Benefits in blending whole grains

by Jeff Gelski
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When choosing a whole grain for a product, food formulators should remember they have several options. Individual whole grains offer specific benefits, including those associated with nutrition and texture. Whole grain blends might be a wise way to go.

“Bay State really tries to emphasize the right combination of whole grains,” said Dave Kovacic, director of technical services for Bay State Milling. “We don’t just look at whole wheat. All grains are not created equal.”

He said rye, for example, offers high fiber content along with visual and texture appeal, and barley and rye may fit the nutritional requirements of a whole grain product.

This year Bay State Milling, which has its headquarters in Quincy, Mass., introduced a GrainEssentials multigrain flour blend, which combines whole wheat, oat and rye flours that are blended with flaxseeds. Every 100 grams of the blend contain 83 grams of whole grain, 14 grams of dietary fiber and 3.4 grams of omega-3 fatty acids.

Blending whole grain corn flour into an application may give the finished product a slightly sweeter taste and a color that is lighter or more yellow, said Jeff Casper, R.&D. manager for Horizon Milling, Wayzata, Minn., a joint venture between Cargill and CHS.

Cargill offers a MaizeWise line of whole grain corn. The company created a prototype of a reduced fat beef patty on a whole grain bun. The company used enriched wheat flour, MaizeWise and its WheatSelect white spring whole wheat flour in the 28-gram bun, which provides 7 grams of whole grain in total.

Mr. Casper said ancient grains such as amaranth and quinoa may be more expensive when compared to wheat or corn, but they also may provide a different taste and texture for adventurous eaters. Formulators may show off an ancient grain by using an intact whole grain in a product, he said.

ConAgra Mills, Inc., Omaha, offers the ancient grains amaranth, quinoa, millet, sorghum and teff. They are available as individual whole grain flours and seeds as well as standard and custom multigrain blends.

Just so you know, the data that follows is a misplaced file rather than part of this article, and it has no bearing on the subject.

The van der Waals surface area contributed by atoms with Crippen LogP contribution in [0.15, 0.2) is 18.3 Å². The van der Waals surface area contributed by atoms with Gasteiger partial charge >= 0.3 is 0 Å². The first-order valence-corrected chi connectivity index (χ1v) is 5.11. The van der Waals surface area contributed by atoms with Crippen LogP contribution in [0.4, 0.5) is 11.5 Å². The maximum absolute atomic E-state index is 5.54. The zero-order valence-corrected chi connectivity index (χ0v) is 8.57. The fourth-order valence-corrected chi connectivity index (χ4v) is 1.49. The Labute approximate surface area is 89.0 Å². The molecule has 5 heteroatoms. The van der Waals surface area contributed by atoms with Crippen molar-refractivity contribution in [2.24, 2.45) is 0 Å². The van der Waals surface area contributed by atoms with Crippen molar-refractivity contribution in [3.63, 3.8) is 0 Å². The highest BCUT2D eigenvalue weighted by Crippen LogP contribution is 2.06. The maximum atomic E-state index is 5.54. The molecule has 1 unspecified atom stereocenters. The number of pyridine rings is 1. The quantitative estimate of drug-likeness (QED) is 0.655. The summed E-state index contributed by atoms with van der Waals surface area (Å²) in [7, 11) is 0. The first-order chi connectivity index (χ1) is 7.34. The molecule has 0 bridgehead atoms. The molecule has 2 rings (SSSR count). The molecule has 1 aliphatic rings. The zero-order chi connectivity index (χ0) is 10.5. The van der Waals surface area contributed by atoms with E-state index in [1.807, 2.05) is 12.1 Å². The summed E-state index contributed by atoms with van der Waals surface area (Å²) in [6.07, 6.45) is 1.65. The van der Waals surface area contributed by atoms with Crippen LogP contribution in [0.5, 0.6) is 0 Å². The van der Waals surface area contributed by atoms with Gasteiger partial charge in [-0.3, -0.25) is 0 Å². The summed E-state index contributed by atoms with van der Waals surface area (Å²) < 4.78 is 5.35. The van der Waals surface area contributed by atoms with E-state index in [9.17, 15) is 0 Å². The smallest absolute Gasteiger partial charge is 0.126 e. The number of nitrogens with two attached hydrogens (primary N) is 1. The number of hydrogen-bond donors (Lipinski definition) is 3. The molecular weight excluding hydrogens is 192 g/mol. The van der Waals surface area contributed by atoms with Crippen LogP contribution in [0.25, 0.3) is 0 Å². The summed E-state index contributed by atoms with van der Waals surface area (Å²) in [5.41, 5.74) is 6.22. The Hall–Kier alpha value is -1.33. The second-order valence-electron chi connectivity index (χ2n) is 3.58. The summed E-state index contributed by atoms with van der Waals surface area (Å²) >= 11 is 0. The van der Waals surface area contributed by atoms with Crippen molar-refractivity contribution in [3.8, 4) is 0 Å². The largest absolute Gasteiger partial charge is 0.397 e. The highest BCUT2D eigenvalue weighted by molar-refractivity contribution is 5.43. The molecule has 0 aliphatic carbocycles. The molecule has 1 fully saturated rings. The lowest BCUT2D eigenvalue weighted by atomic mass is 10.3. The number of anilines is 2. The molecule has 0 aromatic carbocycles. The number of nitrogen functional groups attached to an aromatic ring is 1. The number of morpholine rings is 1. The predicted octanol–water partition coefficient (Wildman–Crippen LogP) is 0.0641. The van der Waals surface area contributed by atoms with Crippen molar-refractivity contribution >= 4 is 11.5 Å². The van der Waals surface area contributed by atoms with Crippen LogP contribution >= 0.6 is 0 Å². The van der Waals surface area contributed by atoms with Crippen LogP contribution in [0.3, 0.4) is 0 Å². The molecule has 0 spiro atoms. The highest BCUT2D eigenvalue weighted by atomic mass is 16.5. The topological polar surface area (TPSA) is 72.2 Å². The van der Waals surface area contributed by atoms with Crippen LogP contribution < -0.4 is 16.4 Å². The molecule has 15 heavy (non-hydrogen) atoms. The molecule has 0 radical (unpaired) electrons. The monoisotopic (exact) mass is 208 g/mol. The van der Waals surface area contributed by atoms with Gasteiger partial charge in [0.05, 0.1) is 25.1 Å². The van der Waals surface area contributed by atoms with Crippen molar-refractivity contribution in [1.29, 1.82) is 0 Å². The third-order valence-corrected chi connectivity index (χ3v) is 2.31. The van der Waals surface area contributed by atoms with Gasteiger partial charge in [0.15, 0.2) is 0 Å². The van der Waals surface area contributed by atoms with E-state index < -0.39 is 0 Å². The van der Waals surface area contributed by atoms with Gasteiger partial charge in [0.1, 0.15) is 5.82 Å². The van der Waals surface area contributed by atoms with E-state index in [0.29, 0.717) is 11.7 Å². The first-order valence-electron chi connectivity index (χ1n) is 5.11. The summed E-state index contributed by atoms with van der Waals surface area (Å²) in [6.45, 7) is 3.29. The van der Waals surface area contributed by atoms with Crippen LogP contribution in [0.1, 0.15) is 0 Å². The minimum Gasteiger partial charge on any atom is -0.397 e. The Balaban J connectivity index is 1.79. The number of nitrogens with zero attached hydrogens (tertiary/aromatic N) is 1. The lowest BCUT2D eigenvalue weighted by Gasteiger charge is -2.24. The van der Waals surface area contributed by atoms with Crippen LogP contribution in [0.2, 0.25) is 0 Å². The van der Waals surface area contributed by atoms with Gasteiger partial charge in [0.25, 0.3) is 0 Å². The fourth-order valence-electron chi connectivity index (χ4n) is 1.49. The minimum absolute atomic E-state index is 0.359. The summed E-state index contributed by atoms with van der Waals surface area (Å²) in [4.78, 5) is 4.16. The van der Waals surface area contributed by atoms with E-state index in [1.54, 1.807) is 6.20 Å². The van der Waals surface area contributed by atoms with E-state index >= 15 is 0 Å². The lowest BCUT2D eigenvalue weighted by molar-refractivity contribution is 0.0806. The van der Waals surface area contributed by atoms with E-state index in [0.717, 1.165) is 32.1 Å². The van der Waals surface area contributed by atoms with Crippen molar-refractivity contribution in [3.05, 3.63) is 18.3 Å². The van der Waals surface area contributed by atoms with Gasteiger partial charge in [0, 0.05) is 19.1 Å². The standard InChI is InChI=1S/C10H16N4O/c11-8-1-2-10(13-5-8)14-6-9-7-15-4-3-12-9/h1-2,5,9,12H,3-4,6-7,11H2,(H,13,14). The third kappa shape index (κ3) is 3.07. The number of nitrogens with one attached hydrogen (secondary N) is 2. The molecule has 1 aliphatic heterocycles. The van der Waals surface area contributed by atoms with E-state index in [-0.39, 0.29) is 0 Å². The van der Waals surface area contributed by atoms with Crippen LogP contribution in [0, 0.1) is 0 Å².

“They have been extremely popular in flatbread-style crackers, extruded snacks, breads and tortillas, but work in a limitless number of applications,” said Don Trouba, director of marketing for ConAgra Mills.

Bay State Milling ventured into the ancient grains category this year. The company partnered with growers to offer OrganicEssentials whole spelt and OrganicEssentials white spelt flour. More recently, Bay State acquired T.J. Harkins, Bolingbrook, Ill., a supplier of specialty ingredients, including ancient grains.

In the food service category, Indian Harvest, Bemidji, Minn., this year introduced Tri-Color Quinoa. The medley of white, red and black grains yields a nutty flavor, pleasing mouthfeel and visual presentation, according to the company. Indian Harvest recommends the use of Tri-Color Quinoa in such applications as coleslaw.

The snack category may be another opportunity for whole grain blends.

“Crackers and cookies have shown great improvement in the number of varieties containing whole and multigrain,” said Robert C. Meyer Jr., director of technical services for Dakota Specialty Milling, Inc., Fargo, N.D. “The multigrain varieties have begun to include many different grains, not just wheat and oats.”

Other potential grains include rye, buckwheat, triticale, brown rice and millet.

Snyder’s-Lance, Inc., Charlotte, N.C., this year launched Granola Lance Cracker Creations sandwich crackers with either chocolate or peanut butter filling. The granola crisps have 14 grams of whole grain per serving through the inclusion of whole wheat flour, cracked whole grains such as wheat, brown rice, oats, barley and rye, and whole grain oats.

Companies may have several reasons for adding whole grains to products, both for food service and retail.

The U.S. Department of Agriculture has said that for this school year and the 2013-14 school year, whole grain-rich products must make up half of all grain products offered to students. Starting with the 2014-15 school year, schools must offer only whole grain-rich products. Whole grain-rich products must contain at least 51% whole grain, and the product’s remaining grain product must be enriched.

According to the International Food Information Council Foundation’s 2012 Food & Health Survey, 67% of respondents said over the past year they considered whether or not products contained whole grains when they were making decisions about buying packaged food or beverages. Whole grains came in second to calories at 71% and finished ahead of such items as fiber (62%), sugars (61%), sodium/salt (60%) and fats/oils (60%).

According to the Boston-based Whole Grains Council, through May of this year the Whole Grain Stamp was on more than 7,100 different products in 35 countries. The council offers the stamp in two different varieties. If a product bears the 100% stamp, all its grain ingredients must be whole grains. For this stamp there is a minimum whole grain requirement of 16 grams. If a product bears the basic stamp, it must contain at least 8 grams of whole grains.

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